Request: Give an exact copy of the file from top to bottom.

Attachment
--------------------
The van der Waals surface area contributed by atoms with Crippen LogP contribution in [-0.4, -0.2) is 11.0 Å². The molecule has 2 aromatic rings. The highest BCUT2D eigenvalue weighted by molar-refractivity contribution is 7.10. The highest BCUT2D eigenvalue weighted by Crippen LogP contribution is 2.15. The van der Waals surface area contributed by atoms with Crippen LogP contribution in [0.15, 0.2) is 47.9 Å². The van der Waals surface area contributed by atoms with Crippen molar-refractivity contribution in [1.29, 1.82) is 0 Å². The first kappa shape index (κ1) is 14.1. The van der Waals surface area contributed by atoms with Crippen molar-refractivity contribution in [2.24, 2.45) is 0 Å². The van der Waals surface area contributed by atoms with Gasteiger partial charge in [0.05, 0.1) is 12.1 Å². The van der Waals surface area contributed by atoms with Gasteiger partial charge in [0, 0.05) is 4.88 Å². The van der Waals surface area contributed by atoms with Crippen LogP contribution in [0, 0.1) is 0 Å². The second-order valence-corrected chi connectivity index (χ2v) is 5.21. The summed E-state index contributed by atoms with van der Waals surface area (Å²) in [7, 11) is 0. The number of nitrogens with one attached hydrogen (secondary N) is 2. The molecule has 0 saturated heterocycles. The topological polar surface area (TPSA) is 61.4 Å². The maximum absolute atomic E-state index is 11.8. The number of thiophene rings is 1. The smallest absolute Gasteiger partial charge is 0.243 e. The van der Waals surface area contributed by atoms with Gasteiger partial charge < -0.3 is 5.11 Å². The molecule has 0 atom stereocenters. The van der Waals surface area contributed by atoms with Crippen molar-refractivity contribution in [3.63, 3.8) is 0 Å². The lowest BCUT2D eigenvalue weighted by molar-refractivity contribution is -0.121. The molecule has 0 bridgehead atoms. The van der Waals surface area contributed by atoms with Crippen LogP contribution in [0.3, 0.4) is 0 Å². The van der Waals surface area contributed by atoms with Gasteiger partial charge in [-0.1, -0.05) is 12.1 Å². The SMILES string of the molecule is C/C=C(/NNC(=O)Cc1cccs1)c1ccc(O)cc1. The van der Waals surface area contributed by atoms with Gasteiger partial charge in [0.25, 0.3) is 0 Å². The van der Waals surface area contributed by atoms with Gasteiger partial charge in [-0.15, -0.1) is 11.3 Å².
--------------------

The van der Waals surface area contributed by atoms with Crippen LogP contribution in [-0.4, -0.2) is 11.0 Å². The molecule has 2 aromatic rings. The highest BCUT2D eigenvalue weighted by molar-refractivity contribution is 7.10. The highest BCUT2D eigenvalue weighted by Crippen LogP contribution is 2.15. The van der Waals surface area contributed by atoms with Crippen LogP contribution in [0.15, 0.2) is 47.9 Å². The van der Waals surface area contributed by atoms with Crippen molar-refractivity contribution in [1.29, 1.82) is 0 Å². The first kappa shape index (κ1) is 14.1. The van der Waals surface area contributed by atoms with Crippen molar-refractivity contribution in [2.24, 2.45) is 0 Å². The van der Waals surface area contributed by atoms with Gasteiger partial charge in [0.05, 0.1) is 12.1 Å². The van der Waals surface area contributed by atoms with Gasteiger partial charge in [0, 0.05) is 4.88 Å². The van der Waals surface area contributed by atoms with Crippen LogP contribution in [0, 0.1) is 0 Å². The second-order valence-corrected chi connectivity index (χ2v) is 5.21. The summed E-state index contributed by atoms with van der Waals surface area (Å²) in [7, 11) is 0. The number of nitrogens with one attached hydrogen (secondary N) is 2. The molecule has 0 saturated heterocycles. The topological polar surface area (TPSA) is 61.4 Å². The maximum absolute atomic E-state index is 11.8. The number of thiophene rings is 1. The smallest absolute Gasteiger partial charge is 0.243 e. The van der Waals surface area contributed by atoms with Gasteiger partial charge < -0.3 is 5.11 Å². The molecule has 0 atom stereocenters. The van der Waals surface area contributed by atoms with Crippen molar-refractivity contribution in [3.63, 3.8) is 0 Å². The lowest BCUT2D eigenvalue weighted by molar-refractivity contribution is -0.121. The molecule has 0 bridgehead atoms. The van der Waals surface area contributed by atoms with Crippen LogP contribution in [0.3, 0.4) is 0 Å². The van der Waals surface area contributed by atoms with Gasteiger partial charge in [-0.1, -0.05) is 12.1 Å². The SMILES string of the molecule is C/C=C(/NNC(=O)Cc1cccs1)c1ccc(O)cc1. The van der Waals surface area contributed by atoms with Gasteiger partial charge in [0.25, 0.3) is 0 Å². The van der Waals surface area contributed by atoms with Gasteiger partial charge in [-0.15, -0.1) is 11.3 Å².